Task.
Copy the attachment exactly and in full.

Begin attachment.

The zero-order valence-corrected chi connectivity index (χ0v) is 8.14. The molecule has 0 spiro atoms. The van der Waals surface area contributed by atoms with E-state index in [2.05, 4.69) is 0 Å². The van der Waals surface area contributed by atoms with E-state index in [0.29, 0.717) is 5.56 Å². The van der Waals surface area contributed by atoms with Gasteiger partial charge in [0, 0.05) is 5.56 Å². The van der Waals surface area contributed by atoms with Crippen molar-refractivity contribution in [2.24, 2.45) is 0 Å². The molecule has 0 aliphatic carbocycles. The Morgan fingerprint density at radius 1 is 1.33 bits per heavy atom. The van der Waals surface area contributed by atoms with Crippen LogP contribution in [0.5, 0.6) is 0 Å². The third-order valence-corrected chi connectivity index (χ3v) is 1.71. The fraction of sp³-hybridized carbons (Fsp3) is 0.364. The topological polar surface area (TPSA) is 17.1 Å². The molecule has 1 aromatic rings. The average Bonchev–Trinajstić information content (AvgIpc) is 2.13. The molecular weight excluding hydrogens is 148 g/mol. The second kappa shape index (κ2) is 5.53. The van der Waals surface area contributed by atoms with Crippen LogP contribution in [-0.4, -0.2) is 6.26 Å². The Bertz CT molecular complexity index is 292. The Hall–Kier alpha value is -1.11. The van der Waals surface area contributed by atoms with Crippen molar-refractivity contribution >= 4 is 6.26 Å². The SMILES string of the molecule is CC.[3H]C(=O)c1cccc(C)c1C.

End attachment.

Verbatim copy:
The zero-order valence-corrected chi connectivity index (χ0v) is 8.14. The molecule has 0 spiro atoms. The van der Waals surface area contributed by atoms with E-state index in [2.05, 4.69) is 0 Å². The van der Waals surface area contributed by atoms with E-state index in [0.29, 0.717) is 5.56 Å². The van der Waals surface area contributed by atoms with Gasteiger partial charge in [0, 0.05) is 5.56 Å². The van der Waals surface area contributed by atoms with Crippen molar-refractivity contribution in [2.24, 2.45) is 0 Å². The molecule has 0 aliphatic carbocycles. The Morgan fingerprint density at radius 1 is 1.33 bits per heavy atom. The van der Waals surface area contributed by atoms with Crippen LogP contribution in [0.5, 0.6) is 0 Å². The third-order valence-corrected chi connectivity index (χ3v) is 1.71. The fraction of sp³-hybridized carbons (Fsp3) is 0.364. The topological polar surface area (TPSA) is 17.1 Å². The molecule has 1 aromatic rings. The average Bonchev–Trinajstić information content (AvgIpc) is 2.13. The molecular weight excluding hydrogens is 148 g/mol. The second kappa shape index (κ2) is 5.53. The van der Waals surface area contributed by atoms with Crippen LogP contribution in [-0.4, -0.2) is 6.26 Å². The Bertz CT molecular complexity index is 292. The Hall–Kier alpha value is -1.11. The van der Waals surface area contributed by atoms with Crippen molar-refractivity contribution >= 4 is 6.26 Å². The SMILES string of the molecule is CC.[3H]C(=O)c1cccc(C)c1C.